Jehovah’s Witnesses stated local authorities refused to issue building permits or deliberately altered zoning regulations to prevent them from erecting buildings for religious purposes. By year’s end, the local administration of Kyustendil continued to ignore a ruling by the Kyustendil Administrative Court directing the municipality to overcome the obstacles to issuing a building permit for a Jehovah’s Witness prayer house. In November 2015, the Shumen Administrative Court ruled in favor of the Jehovah’s Witnesses’ appeal of the Shumen mayor’s refusal of a construction permit and the religious group was in the process, at year’s end, of building a prayer house there.
Some registered minority religious groups, including Mormons and Jehovah’s Witnesses, reported the government continued to fail to prosecute past cases of assault and harassment against their members. According to the groups, some of these attacks were carried out by members of nationalist political parties, particularly NFSB and IMRO.
On April 25, according to the Jehovah’s Witnesses, IMRO Party member and Vratsa Municipal Councilor Marin Tsvetkov approached two Jehovah’s Witnesses on the street and threatened to “destroy their sect so that there will be no more such people in Vratsa.” The police issued a warning to the councilor. According to the Jehovah’s Witnesses, a few days later Tsvetkov wrote a highly critical newspaper article about the group.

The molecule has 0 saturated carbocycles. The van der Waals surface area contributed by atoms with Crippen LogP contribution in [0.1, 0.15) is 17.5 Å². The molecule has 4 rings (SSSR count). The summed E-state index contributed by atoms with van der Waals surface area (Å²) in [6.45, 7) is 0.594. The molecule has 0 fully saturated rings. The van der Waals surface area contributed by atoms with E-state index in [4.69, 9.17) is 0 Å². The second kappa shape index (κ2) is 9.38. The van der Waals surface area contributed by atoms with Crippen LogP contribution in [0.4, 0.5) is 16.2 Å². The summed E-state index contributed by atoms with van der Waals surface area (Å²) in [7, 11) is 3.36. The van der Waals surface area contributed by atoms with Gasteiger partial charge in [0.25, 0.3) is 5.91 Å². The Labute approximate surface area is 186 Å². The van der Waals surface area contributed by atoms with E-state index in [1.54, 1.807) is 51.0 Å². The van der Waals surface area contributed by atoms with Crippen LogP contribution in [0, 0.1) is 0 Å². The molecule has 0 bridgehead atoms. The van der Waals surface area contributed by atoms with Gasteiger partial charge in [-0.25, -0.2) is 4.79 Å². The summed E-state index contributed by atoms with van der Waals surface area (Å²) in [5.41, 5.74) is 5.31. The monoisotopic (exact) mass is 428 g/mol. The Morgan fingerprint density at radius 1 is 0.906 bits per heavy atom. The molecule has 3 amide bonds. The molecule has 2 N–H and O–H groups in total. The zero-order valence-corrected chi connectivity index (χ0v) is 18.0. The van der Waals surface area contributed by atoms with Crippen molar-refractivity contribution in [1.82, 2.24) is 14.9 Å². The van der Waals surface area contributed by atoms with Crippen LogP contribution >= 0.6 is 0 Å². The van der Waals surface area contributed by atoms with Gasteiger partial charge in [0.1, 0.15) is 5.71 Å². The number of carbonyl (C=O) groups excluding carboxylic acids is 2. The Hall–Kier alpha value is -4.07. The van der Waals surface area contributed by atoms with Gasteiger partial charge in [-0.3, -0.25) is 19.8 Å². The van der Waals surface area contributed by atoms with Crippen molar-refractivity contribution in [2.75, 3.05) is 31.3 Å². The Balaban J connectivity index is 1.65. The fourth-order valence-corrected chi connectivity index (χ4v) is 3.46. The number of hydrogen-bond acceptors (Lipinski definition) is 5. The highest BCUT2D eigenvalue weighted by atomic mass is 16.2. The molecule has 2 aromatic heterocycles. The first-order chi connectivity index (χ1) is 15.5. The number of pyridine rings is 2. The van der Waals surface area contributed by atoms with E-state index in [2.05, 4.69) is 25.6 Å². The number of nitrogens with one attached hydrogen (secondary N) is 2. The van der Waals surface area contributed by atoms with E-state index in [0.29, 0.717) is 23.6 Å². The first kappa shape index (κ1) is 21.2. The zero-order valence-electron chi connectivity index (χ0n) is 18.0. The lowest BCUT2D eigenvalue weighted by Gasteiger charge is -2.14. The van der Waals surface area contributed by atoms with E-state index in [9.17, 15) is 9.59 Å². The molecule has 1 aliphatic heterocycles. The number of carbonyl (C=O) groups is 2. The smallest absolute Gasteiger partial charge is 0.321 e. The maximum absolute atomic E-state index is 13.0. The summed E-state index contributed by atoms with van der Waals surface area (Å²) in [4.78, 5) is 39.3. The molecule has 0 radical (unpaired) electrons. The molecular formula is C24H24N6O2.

In May Member of Parliament Atanas Stoyanov called the Jehovah’s Witnesses a “dangerous sect,” stating the group was banned in numerous European Union countries.
The Jewish service organization B’nai B’rith expressed concern over what it stated was pressure at a high political level to revise Holocaust history, deny that the country was involved in the deportation of Jews from Macedonia and Northern Greece to death camps, and to identify “saviors” who “included persons of questionable reputation who had been on the side of the persecutors.”
In June President Rosen Plevneliev hosted his third annual iftar, inviting leaders of the six religious communities comprising the National Council of Religious Communities: Bulgarian Orthodox Church members, Muslims, evangelical Protestants, Catholics, AAOC members, and Jews. The council is a government-supported nonprofit group with the goal of promoting religious tolerance. At the iftar, Plevneliev said a nation should build its unity on all communities and their joint cause for peace and prosperity.
In September the Sofia municipality, in partnership with the National Council of Religious Communities, organized the third annual Festival of Religions, a day of arts and music performances, open houses, and sharing of information about each religious group. Titled “Together for a Better World,” the event included written remarks by Sofia Mayor Fandakova, who said the city continued to be an example of tolerance and that the presence of houses of worship of five different denominations within a few blocks of each other was proof that peaceful coexistence of different religions was possible.